In order to operate as sites of memory, war memorials need to be seen and accessible for private visitors and public ceremonies. Some memorials are also situated with close attention to other locational factors, as well as what components of the landscape they look out over. The location of the Angle war memorial in Pembrokeshire is a palpable example. This blog relates to a recent visit and some notes on the landscape and biographical dimensions of this monument.
Land and Sea
There are a number of key dimensions to the monument’s location:
- Like almost all war memorials outside churches and settlements, the memorial was afforded a roadside location. In this case the memorial is on the west side of the B4319 between Angle to Castlemartin to the north of Broomhill Burrows. Thus, the memorial was provided with an isolated but regularly traversed placement.
- The site is immediately east of a gun emplacement, PRN 14355, consisting of five circular casemates and a rectangular building, suggested to date to the First World War and providing a significant defence of Freshwater West Bay. In one sense, the memorial ties itself into the traces of the conflict in the Pembrokeshire landscape, linked to land and sea although this might be simply coincidence. The Devil’s Quoit Neolithic dolmen isn’t far away but there is no precise association.
- The monument is prominently skylined from Freshwater West Bay, and affords to the visitor a striking vista southwards over dunes, beach and waves. The orientation of the memorial shares this view rather than looking towards the road, apposite for its role in commemorating soldiers and sailors.
When the decision is made to locate war memorials outside settlements in ‘landscape’ situations like this, it is important to think about the memorial’s design, texts and orientations as well as its vistas and spatial relationships with routes and existing military sites.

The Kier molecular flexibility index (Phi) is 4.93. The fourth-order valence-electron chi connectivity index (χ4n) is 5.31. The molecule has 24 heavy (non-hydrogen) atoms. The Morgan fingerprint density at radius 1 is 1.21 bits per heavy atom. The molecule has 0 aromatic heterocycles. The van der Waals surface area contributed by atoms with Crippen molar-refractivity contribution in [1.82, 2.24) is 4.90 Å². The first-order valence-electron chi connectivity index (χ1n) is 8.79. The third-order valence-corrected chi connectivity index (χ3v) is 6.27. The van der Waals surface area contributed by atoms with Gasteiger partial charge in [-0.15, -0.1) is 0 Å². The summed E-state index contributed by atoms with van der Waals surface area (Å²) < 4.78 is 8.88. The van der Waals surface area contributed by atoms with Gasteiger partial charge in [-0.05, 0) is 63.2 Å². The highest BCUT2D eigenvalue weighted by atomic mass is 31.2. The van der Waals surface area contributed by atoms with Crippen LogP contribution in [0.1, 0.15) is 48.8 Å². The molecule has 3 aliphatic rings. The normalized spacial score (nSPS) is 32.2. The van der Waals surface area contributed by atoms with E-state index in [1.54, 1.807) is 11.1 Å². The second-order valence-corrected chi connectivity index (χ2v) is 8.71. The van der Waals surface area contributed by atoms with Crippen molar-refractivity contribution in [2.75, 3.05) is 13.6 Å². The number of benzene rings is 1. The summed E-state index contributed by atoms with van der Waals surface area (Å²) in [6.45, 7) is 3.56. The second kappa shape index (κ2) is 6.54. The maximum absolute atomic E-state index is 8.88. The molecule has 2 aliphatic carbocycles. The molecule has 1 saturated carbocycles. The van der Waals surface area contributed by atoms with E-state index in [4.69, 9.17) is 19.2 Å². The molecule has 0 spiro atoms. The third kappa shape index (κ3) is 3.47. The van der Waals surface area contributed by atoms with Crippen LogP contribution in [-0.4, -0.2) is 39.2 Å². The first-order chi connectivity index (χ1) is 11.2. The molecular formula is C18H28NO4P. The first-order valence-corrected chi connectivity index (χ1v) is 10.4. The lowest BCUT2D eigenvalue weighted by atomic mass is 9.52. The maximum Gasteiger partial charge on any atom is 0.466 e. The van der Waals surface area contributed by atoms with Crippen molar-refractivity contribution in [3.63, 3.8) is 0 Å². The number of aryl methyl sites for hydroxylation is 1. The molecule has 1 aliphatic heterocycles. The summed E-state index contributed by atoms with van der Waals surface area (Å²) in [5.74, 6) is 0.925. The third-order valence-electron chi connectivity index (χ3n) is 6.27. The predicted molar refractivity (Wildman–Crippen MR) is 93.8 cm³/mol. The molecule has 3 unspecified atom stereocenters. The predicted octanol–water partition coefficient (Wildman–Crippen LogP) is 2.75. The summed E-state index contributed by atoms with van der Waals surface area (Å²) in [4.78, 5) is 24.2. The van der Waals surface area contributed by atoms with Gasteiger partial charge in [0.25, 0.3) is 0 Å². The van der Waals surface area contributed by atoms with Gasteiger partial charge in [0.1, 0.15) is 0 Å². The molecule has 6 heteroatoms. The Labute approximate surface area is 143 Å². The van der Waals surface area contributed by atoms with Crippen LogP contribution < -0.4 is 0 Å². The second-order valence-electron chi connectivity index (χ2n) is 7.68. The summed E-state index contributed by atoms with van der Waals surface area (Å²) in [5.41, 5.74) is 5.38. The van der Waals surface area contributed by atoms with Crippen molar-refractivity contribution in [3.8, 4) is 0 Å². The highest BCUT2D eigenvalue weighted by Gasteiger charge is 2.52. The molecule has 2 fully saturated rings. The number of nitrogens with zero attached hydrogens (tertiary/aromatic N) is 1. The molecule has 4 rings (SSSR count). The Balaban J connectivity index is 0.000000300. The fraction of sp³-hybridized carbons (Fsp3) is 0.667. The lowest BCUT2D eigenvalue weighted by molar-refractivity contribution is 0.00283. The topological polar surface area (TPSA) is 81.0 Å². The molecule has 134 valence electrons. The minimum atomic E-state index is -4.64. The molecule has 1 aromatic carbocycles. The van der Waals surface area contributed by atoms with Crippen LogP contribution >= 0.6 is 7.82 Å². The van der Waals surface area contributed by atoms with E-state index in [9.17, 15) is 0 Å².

The Monument and its Biography
This is a fine monument. We are afforded a crucified Christ on top of an octagonal cross-shaft above a two-stepped base, all in a pinkish gritstone. The lowest step is designed as a step, meaning that the monument creates itself as a seat to view outwards from, as well as a focus for remembrance services. Christ therefore looks out to sea, following the orientation of the monument.
There are some biographical elements of note that reveal dimensions of the use of the memorial:
- In addition to the original text, there are traces of contrasting patinas on the stone. I hazard a guess that these reveal the long-term locations of memorial wreaths.
- There are two benches, one with a memorial plaque commemorating its pair of donors, one an engineering firm based in Pembroke Dock, the other Merry Men Films (presumably linked to the filming locations for the Russell Crowe flop Robin Hood)
- The most recent memorial element appears to be a tiny plaque added to the green-painted wooden rail of the steps from the road, commemorating a local Royal British Legion parade marshal.
- There are also contemporary wreaths and deposits of flowers south of the memorial indicating its ongoing use for private and public acts of commemoration. I cannot be sure, but I wonder if the space is being utilised for the disposal of ashes, either for those affiliated to the British Legion or simply because it is such a beautiful spot.
What the Angle First World War memorial reveals about monument biographies is that, even for memorials that are not augmented by plaques to subsequent conflicts, they can still hold biographies of use and reuse that leave both ephemeral and enduring material traces.